Carollo and Szechenyi explained to Kurtz, “Every entity has the right to receive fair treatment in the press.” And while fairness is certainly a laudable standard, this statement rings hollow when one considers the conditional nature of this pursuit. When Weinberg confesses, “I can certainly use the money these days,” he demonstrates unequivocally what his real motives are. And the whole exercise becomes a willful distortion of journalism, where news stories are sold to the highest bidder. The truly sad thing here is that Weinberg sold out his principles for a pittance — a mere $5,000.

Because of these disgraceful indiscretions, these three men have capitulated their right to be identified as journalists. They no longer have the right to be taken seriously by any major news organization. And if their bylines are to be found within newspapers again, then readers must reject these names as bona-fide upholders of the Fourth Estate.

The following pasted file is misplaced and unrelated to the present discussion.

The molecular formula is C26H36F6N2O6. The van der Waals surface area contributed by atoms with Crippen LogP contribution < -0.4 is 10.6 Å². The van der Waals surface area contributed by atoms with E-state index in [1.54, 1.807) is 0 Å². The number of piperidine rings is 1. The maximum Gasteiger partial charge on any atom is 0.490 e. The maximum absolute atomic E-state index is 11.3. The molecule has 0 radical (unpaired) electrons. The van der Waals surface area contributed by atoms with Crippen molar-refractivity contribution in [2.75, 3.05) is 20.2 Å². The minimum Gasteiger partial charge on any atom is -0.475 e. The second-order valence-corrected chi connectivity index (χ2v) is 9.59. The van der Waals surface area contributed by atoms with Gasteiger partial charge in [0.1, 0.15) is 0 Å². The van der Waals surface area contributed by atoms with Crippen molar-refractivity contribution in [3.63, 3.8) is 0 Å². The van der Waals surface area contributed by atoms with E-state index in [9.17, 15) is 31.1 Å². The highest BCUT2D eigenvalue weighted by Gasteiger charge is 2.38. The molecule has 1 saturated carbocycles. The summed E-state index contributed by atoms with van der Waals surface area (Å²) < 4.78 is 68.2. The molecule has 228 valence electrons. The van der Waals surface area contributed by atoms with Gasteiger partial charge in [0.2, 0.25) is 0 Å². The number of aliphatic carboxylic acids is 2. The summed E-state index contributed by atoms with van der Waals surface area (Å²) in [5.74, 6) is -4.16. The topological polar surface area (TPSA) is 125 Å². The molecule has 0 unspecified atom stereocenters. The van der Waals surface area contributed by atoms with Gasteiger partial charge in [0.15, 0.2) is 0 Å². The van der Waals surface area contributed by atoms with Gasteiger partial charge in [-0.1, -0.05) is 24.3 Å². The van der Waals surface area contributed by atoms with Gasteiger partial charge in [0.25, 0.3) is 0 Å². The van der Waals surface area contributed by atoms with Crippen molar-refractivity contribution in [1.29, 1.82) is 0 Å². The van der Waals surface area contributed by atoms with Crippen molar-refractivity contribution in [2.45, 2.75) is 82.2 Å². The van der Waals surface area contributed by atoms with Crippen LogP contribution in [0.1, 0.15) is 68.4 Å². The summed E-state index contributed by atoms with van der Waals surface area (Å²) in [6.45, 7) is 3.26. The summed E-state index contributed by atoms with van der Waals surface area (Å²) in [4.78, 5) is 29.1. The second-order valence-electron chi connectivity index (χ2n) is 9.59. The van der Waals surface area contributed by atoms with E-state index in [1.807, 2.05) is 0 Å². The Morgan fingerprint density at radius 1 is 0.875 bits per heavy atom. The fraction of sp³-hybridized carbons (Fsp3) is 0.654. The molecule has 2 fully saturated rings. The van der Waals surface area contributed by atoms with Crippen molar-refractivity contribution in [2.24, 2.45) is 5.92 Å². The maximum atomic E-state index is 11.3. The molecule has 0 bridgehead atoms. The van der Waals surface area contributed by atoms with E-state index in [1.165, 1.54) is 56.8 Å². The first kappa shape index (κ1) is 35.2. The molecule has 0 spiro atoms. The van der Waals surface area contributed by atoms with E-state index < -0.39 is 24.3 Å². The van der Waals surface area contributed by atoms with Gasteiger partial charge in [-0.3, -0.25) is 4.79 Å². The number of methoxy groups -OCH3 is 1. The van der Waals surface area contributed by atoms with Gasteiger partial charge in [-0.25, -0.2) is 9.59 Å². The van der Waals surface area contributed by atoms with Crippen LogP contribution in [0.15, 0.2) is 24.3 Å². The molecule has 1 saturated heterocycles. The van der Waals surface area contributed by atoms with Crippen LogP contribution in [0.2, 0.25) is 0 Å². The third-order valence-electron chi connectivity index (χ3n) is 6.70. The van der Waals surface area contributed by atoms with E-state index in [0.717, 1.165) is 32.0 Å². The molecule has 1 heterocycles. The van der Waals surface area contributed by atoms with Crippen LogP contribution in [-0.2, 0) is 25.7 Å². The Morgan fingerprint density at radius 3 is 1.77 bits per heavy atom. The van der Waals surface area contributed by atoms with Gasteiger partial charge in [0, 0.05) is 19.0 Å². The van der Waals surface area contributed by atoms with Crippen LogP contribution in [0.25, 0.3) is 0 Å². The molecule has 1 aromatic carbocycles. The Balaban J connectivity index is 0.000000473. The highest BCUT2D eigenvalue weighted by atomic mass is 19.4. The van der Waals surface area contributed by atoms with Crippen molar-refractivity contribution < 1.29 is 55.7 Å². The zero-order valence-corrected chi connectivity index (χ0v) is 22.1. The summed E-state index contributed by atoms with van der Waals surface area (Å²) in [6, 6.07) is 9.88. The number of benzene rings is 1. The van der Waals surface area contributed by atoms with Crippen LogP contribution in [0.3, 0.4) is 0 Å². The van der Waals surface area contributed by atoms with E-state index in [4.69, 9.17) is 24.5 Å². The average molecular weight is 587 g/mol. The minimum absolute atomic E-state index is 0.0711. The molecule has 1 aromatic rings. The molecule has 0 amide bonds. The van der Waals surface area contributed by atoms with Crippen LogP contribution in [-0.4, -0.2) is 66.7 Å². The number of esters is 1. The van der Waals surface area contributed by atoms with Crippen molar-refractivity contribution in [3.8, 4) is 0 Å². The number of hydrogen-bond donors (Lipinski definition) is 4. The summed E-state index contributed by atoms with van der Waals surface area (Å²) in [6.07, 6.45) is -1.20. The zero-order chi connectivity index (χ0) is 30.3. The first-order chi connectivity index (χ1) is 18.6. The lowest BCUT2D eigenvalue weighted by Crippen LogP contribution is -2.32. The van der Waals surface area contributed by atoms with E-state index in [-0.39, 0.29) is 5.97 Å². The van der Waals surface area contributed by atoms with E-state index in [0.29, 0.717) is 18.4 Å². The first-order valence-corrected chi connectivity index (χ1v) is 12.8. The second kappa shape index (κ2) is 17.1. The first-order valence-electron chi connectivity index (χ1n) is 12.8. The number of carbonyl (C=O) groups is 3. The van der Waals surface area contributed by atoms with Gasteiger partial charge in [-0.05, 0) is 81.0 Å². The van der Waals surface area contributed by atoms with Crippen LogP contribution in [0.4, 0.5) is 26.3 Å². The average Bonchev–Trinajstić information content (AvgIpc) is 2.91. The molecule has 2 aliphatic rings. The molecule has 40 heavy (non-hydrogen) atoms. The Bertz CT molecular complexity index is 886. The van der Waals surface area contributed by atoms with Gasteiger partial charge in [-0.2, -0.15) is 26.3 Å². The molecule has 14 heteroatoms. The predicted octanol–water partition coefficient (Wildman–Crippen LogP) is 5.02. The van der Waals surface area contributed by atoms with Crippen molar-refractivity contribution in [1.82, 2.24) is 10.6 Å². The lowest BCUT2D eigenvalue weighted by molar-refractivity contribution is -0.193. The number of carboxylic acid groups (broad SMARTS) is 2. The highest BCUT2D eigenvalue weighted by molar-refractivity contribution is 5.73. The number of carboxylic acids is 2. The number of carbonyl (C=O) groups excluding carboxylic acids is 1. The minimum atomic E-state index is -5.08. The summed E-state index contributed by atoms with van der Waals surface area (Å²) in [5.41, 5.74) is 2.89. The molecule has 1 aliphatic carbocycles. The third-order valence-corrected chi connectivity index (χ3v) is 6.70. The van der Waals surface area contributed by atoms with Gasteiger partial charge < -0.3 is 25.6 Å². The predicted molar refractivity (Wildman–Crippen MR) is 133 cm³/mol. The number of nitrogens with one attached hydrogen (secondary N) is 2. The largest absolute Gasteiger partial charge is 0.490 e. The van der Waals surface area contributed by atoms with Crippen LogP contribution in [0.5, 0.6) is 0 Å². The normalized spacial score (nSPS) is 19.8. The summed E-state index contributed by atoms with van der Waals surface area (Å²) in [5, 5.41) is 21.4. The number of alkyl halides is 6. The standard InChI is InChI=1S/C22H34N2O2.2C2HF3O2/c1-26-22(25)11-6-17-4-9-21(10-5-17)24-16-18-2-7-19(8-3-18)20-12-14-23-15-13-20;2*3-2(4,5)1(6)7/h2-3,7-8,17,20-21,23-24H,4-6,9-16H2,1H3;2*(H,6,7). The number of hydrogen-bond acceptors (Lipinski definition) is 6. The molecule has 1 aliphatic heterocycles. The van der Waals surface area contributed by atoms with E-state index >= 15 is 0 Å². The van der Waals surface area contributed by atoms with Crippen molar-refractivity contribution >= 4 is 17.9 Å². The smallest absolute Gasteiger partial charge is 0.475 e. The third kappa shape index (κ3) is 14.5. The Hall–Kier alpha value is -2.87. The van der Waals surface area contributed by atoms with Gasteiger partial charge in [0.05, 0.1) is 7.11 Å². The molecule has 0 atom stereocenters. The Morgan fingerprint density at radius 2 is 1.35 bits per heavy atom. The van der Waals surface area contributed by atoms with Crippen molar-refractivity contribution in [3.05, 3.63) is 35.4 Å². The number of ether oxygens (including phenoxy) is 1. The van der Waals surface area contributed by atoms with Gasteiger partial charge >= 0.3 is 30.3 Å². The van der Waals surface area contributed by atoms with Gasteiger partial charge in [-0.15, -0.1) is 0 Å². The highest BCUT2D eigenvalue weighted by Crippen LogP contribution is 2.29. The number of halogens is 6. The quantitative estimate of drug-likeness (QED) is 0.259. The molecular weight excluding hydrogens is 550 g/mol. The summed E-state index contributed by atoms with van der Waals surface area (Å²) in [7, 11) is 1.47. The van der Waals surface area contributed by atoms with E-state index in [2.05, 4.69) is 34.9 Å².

Be Sociable, Share!

5 Comments

  1. Are you feeling so much rage that it is as if you are a volcano full of souls being exploded by nuclear bombs on behalf of an evil galactic alien emperor?

  2. Thank you for an excellent article, Edward. You have succinctly identified all of the reasons why these reporters should be shunned by major news outlets in the future. Being “for sale” is not an option. Their careers are over!